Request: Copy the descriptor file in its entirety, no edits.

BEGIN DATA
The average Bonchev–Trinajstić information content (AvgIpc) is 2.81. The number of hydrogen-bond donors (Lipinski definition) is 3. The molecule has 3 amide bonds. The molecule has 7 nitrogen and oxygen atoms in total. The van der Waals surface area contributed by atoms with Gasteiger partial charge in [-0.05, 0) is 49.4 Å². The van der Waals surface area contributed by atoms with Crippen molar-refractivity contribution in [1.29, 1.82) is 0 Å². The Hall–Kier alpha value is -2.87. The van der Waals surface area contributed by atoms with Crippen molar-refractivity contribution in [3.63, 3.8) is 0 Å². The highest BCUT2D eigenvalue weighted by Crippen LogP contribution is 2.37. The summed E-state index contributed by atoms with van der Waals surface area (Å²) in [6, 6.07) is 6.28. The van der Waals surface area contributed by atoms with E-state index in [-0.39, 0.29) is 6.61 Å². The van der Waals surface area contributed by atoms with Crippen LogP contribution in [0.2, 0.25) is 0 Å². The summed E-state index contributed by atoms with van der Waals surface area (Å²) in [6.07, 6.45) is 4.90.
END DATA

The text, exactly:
The average Bonchev–Trinajstić information content (AvgIpc) is 2.81. The number of hydrogen-bond donors (Lipinski definition) is 3. The molecule has 3 amide bonds. The molecule has 7 nitrogen and oxygen atoms in total. The van der Waals surface area contributed by atoms with Gasteiger partial charge in [-0.05, 0) is 49.4 Å². The van der Waals surface area contributed by atoms with Crippen molar-refractivity contribution in [1.29, 1.82) is 0 Å². The Hall–Kier alpha value is -2.87. The van der Waals surface area contributed by atoms with Crippen molar-refractivity contribution in [3.63, 3.8) is 0 Å². The highest BCUT2D eigenvalue weighted by Crippen LogP contribution is 2.37. The summed E-state index contributed by atoms with van der Waals surface area (Å²) in [6, 6.07) is 6.28. The van der Waals surface area contributed by atoms with E-state index in [-0.39, 0.29) is 6.61 Å². The van der Waals surface area contributed by atoms with Crippen LogP contribution in [0.2, 0.25) is 0 Å². The summed E-state index contributed by atoms with van der Waals surface area (Å²) in [6.07, 6.45) is 4.90.